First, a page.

11 things confident introverts never waste their time on

Being an introvert in a world that loves to talk and share can be a challenge.

But guess what? Being quiet, enjoying alone time, and thinking deeply aren’t weaknesses—they’re strengths.

Introverts have a unique power, and it’s rooted in being true to themselves.

However, the key to unlocking this power isn’t just about what introverts do; it’s about what they don’t do.

It’s about avoiding the noise and distractions that drain energy and blur focus.

It’s about saying no to the things that don’t add value to our lives, and yes to the things that let our authentic selves shine bright.

For extroverts out there looking to embrace their quiet strength, here are 11 things that they steer clear of.

Because being a confident introvert isn’t about being louder or more outgoing—it’s about being real, being you, and valuing the quiet moments where true growth happens. 

1. Fruitless Arguments and Drama

Confident introverts steer clear of needless drama like a sailor avoids a storm.


Because it’s exhausting, draining, and simply not worth their precious energy. They understand that getting sucked into pointless arguments or gossip won’t lead to any productive outcomes.

Instead, they choose to invest that energy in activities that foster personal growth and inner peace.

So, if you’re an introvert, the next time you find yourself on the brink of a fruitless argument or being pulled into drama, remember – your energy is better spent elsewhere!

Practical Tip: Create a mental checklist of questions like “Is this worth my energy?” or “Will this matter in a week?” before deciding to engage in any potential arguments or drama. If it doesn’t pass the checklist, walk away.

2. Trying to Please Everyone

Confident introverts know it’s impossible to make everyone happy – and they don’t waste their time trying.

They understand that it’s okay to say no, setting boundaries where necessary.

Rather than bending over backwards to meet others’ expectations, they prioritize their own needs and mental health.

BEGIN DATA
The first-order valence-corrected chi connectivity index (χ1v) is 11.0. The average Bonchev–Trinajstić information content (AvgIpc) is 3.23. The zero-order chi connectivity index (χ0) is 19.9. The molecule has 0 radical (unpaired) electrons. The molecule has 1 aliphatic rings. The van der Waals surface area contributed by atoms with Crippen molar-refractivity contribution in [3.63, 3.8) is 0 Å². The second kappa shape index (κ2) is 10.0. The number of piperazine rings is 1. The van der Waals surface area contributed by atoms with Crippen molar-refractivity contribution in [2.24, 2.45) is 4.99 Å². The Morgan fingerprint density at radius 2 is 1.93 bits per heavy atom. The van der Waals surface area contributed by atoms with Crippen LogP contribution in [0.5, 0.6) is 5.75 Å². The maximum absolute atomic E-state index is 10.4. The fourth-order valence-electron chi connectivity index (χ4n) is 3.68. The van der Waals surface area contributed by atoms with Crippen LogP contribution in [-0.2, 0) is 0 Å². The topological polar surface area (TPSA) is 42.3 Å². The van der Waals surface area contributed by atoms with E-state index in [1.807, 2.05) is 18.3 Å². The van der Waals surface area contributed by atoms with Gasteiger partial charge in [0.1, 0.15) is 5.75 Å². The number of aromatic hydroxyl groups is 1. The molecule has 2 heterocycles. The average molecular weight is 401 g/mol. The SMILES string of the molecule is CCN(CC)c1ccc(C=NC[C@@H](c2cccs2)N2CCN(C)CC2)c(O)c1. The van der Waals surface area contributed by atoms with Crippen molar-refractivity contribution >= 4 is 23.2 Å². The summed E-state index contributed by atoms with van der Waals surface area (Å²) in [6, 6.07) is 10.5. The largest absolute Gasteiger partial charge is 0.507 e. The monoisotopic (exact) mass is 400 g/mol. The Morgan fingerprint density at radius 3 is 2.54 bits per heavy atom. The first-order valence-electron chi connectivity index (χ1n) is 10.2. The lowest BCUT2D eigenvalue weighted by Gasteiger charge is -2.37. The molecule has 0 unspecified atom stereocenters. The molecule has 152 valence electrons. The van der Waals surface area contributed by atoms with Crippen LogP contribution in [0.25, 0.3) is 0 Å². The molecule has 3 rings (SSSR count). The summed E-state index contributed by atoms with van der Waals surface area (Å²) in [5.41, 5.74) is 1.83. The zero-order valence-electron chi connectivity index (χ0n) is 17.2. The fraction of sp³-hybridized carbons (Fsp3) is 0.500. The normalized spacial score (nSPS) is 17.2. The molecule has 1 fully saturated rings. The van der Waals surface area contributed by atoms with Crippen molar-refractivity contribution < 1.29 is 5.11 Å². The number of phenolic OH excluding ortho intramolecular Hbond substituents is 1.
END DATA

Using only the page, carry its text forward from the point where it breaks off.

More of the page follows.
Remember, it’s not your job to be liked by everyone. It’s your job to be true to yourself.

When you’re stressing about pleasing everyone else, take a step back and ask yourself what YOU truly want.

Practical Tip: Practice setting boundaries. Write down your limits and rehearse communicating them effectively. It’s not about being harsh but being clear on what you can and cannot do.

3. Excessive Social Media Scrolling

As a confident introvert myself, I’ve realized how easy it is to get caught up in the endless scrolling cycle on social media.

It’s like falling down a rabbit hole, one minute you’re checking a notification and the next thing you know, an hour has passed!

But I’ve learned that this habit doesn’t contribute anything valuable to my life. It doesn’t make me feel better or more connected.

In fact, it often does the opposite, leaving me feeling drained and disconnected from my own reality.

So I’ve made a conscious decision to limit my time on social media.

Instead of mindless scrolling, I now use that time to read a book, meditate, or simply enjoy some quiet reflection. Trust me, it’s a switch worth making.

Practical Tip: Set specific times of the day for social media and stick to it. Use apps or tools to block social media sites during work or reflection times to avoid distractions.

4. Worrying About Things Out of Their Control

Confident introverts know that worrying about things they can’t control is like trying to solve an algebra equation by chewing bubblegum – completely futile.

Around 85% of what we worry about never actually happens. And for the 15% that does happen, most people find that either they were able to handle the difficulty better than expected or the difficulty taught them a lesson worth learning.

Instead of wasting time worrying about what might happen, confident introverts focus on what they can control – their actions and reactions.

Worrying won’t stop the bad stuff from happening; it just stops you from enjoying the good.

Practical Tip: Whenever you catch yourself worrying, write it down and identify what you can and cannot control about the situation. Focus your energy on action steps for the things you can control.

5. Holding Onto Past Mistakes

Confident introverts understand the power of forgiveness – especially self-forgiveness.

We all have chapters in our lives we wish we could rewrite, but dwelling on past mistakes doesn’t change them, it only steals the joy from the present moment.

Every stumble and fall is a chance to learn and grow. Each mistake is a stepping stone leading us towards the person we’re meant to be.

So, instead of holding onto past mistakes, confident introverts embrace them as valuable lessons and use them to build a stronger, more resilient self.

We’re all wonderfully flawed humans on our own unique journey. There’s no growth without a few bumps along the way. So don’t be too hard on yourself; you’re doing better than you think.

Practical Tip: Write your past mistakes on a piece of paper, acknowledge them, and then literally toss it in the trash. It’s a symbolic way to let go and remind yourself that everyone makes mistakes and grows from them.

6. Comparing Themselves to Others

I’ll be honest, there was a time when I used to constantly compare myself to others – my accomplishments, my appearance, even my pace in life.